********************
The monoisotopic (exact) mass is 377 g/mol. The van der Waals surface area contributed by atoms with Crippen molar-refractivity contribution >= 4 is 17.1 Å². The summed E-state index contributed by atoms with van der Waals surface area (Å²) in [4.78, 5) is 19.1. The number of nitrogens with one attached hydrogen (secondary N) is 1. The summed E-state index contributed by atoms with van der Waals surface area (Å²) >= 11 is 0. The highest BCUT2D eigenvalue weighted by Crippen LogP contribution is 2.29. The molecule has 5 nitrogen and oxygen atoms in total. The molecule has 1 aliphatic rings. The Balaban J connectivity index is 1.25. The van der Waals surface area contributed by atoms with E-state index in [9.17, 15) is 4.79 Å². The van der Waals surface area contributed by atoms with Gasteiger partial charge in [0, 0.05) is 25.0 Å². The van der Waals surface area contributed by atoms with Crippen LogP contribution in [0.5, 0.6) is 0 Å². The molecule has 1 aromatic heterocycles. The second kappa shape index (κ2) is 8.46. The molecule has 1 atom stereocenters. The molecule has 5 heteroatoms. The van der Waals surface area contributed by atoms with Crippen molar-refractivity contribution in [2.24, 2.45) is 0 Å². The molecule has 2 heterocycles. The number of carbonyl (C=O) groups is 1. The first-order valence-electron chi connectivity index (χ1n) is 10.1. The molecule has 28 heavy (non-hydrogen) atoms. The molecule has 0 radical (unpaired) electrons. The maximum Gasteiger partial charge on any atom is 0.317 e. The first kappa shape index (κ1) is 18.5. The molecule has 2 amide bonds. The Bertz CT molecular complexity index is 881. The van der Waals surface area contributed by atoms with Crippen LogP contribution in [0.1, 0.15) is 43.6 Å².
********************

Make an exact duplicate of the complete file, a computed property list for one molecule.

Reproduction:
The monoisotopic (exact) mass is 377 g/mol. The van der Waals surface area contributed by atoms with Crippen molar-refractivity contribution >= 4 is 17.1 Å². The summed E-state index contributed by atoms with van der Waals surface area (Å²) in [4.78, 5) is 19.1. The number of nitrogens with one attached hydrogen (secondary N) is 1. The summed E-state index contributed by atoms with van der Waals surface area (Å²) >= 11 is 0. The highest BCUT2D eigenvalue weighted by Crippen LogP contribution is 2.29. The molecule has 5 nitrogen and oxygen atoms in total. The molecule has 1 aliphatic rings. The Balaban J connectivity index is 1.25. The van der Waals surface area contributed by atoms with E-state index in [9.17, 15) is 4.79 Å². The van der Waals surface area contributed by atoms with Gasteiger partial charge in [0, 0.05) is 25.0 Å². The van der Waals surface area contributed by atoms with Crippen LogP contribution in [0.5, 0.6) is 0 Å². The molecule has 1 aromatic heterocycles. The second kappa shape index (κ2) is 8.46. The molecule has 1 atom stereocenters. The molecule has 5 heteroatoms. The van der Waals surface area contributed by atoms with Crippen molar-refractivity contribution in [2.24, 2.45) is 0 Å². The molecule has 2 heterocycles. The number of carbonyl (C=O) groups is 1. The first-order valence-electron chi connectivity index (χ1n) is 10.1. The molecule has 28 heavy (non-hydrogen) atoms. The molecule has 0 radical (unpaired) electrons. The maximum Gasteiger partial charge on any atom is 0.317 e. The first kappa shape index (κ1) is 18.5. The molecule has 2 amide bonds. The Bertz CT molecular complexity index is 881. The van der Waals surface area contributed by atoms with Crippen LogP contribution in [0.1, 0.15) is 43.6 Å².